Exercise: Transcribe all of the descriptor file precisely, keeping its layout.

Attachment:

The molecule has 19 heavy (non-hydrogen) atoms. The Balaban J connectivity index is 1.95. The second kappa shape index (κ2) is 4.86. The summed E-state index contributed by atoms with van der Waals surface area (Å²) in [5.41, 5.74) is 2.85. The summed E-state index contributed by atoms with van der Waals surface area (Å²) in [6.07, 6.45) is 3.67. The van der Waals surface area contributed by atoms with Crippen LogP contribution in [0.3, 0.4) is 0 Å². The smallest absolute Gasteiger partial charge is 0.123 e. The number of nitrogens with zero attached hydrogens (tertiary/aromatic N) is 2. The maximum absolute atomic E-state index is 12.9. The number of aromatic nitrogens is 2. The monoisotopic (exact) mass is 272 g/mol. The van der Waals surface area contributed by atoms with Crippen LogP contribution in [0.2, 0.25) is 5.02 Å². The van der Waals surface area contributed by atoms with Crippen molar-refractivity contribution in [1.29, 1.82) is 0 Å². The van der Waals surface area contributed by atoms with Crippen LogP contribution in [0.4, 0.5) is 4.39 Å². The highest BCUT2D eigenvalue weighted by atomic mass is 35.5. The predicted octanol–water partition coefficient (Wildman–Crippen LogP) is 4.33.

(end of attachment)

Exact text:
The molecule has 19 heavy (non-hydrogen) atoms. The Balaban J connectivity index is 1.95. The second kappa shape index (κ2) is 4.86. The summed E-state index contributed by atoms with van der Waals surface area (Å²) in [5.41, 5.74) is 2.85. The summed E-state index contributed by atoms with van der Waals surface area (Å²) in [6.07, 6.45) is 3.67. The van der Waals surface area contributed by atoms with Crippen LogP contribution in [0.3, 0.4) is 0 Å². The smallest absolute Gasteiger partial charge is 0.123 e. The number of nitrogens with zero attached hydrogens (tertiary/aromatic N) is 2. The maximum absolute atomic E-state index is 12.9. The number of aromatic nitrogens is 2. The monoisotopic (exact) mass is 272 g/mol. The van der Waals surface area contributed by atoms with Crippen LogP contribution in [0.2, 0.25) is 5.02 Å². The van der Waals surface area contributed by atoms with Crippen molar-refractivity contribution in [1.29, 1.82) is 0 Å². The van der Waals surface area contributed by atoms with Crippen LogP contribution in [0.4, 0.5) is 4.39 Å². The highest BCUT2D eigenvalue weighted by atomic mass is 35.5. The predicted octanol–water partition coefficient (Wildman–Crippen LogP) is 4.33.